Liz Rocher is coming home . . . reluctantly. As a Black woman, Liz doesn’t exactly have fond memories of Johnstown, Pennsylvania, a predominantly white town. But her best friend is getting married, so she braces herself for a weekend of awkward and passive-aggressive reunions. Liz has grown, though; she can handle whatever awaits her. But on the day of the wedding, somewhere between dancing and dessert, the bride’s daughter, Caroline, goes missing—and the only thing left behind is a piece of white fabric covered in blood.
As a frantic search begins, with the police combing the trees for Caroline, Liz is the only one who notices a pattern: a summer night. A missing girl. A party in the woods. She’s seen this before. Keisha Woodson, the only other Black girl in school, walked into the woods with a mysterious man and was later found with her chest cavity ripped open and her heart missing. Liz shudders at the thought that it could have been her, and now, with Caroline missing, it can’t be a coincidence. As Liz starts to dig through the town’s history, she uncovers a horrifying secret about the place she once called home. Children have been going missing in these woods for years. All of them Black. All of them girls.
It’s your turn.
With the evil in the forest creeping closer, Liz knows what she must do: find Caroline, or be entirely consumed by the darkness.
What seventeen-year-old Leland finds in the abandoned basement of his house is something he will never forget.
Leland lost his father when he was seven. Since then, he has successfully adapted to the awful life of being a student, the man of the house, and a father figure to his two younger siblings. All of that changes when he and his best friends stumble upon a secret in his deserted basement, and fall into another dimension with three moons, foggy woods, and an ancient castle-Oremanta.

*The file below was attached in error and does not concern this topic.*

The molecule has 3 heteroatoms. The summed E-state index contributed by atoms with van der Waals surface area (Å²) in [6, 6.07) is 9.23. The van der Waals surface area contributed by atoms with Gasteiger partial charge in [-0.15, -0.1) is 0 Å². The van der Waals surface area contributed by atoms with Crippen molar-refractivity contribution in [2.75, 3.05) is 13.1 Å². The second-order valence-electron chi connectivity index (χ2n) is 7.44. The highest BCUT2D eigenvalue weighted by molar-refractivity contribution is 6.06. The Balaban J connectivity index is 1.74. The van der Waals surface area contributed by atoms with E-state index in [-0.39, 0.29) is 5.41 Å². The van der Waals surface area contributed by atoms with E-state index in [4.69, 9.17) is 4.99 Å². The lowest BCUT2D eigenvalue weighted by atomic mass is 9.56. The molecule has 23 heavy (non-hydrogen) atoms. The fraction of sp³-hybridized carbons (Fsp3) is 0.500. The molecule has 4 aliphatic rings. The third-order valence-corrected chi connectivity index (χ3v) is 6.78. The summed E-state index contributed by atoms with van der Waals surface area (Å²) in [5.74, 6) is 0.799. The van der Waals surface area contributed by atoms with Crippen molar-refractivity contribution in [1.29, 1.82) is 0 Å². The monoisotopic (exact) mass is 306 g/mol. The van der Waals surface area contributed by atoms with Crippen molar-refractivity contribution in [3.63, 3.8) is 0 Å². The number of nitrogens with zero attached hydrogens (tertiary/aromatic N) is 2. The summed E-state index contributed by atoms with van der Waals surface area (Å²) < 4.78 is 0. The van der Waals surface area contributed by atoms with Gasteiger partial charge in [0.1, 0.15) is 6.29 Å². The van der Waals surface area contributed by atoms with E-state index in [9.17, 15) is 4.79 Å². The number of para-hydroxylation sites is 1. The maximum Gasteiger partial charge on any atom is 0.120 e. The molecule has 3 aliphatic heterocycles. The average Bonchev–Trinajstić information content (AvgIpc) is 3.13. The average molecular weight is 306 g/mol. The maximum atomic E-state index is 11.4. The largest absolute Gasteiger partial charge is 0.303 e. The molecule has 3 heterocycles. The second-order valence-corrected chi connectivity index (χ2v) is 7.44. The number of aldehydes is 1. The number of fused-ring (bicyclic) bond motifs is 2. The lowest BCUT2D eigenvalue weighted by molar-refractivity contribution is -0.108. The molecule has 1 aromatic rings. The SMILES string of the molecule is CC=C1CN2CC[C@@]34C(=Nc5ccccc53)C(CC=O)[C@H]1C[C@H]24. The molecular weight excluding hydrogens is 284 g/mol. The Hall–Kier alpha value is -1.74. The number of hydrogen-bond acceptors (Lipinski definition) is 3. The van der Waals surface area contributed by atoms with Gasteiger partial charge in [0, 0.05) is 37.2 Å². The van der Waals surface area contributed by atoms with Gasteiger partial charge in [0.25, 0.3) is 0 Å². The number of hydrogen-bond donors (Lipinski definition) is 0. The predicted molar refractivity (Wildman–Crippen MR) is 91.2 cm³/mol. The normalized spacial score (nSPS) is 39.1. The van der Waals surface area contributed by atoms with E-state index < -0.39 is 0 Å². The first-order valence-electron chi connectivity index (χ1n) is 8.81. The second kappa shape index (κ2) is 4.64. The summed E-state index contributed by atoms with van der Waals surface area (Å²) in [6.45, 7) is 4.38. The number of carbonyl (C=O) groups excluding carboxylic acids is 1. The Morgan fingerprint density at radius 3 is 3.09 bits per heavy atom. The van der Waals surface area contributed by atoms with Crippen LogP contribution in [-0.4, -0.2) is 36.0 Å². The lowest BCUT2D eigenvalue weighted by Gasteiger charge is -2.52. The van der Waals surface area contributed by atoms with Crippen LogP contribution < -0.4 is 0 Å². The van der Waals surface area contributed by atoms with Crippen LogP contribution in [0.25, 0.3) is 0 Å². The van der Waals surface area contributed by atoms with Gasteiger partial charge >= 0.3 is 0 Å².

Learning who he really is, how he came to this remote planet, and the shocking, ugly mystery of Oremanta aren’t as bad as the quest he finds himself obligated to complete-killing someone he never thought he’d meet in Oremanta to save everyone.
“Confess!” Patrick Lahm is down on his luck. Late for his book signing, out of gas and stuck in a storm. He hitches a ride to the Kurtain Motel where he is forced to spend the night. The small motel seems harmless enough at first, but as the night drags on, Patrick and the other guests slowly begin to realize there is a lot more to their temporary lodging than meets the eye.
Something evil is at work at the Kurtain Motel; something that creeps into the deepest, darkest corners of your mind and tugs at the chords of sanity until they finally break. On the longest night of his life, Patrick soon finds out that there is a reason why skeletons are kept in closets. He realizes that your sins always find a way to catch up with you, no matter how hard you try to run.
Welcome to the Kurtain Motel, where all your nightmares come true.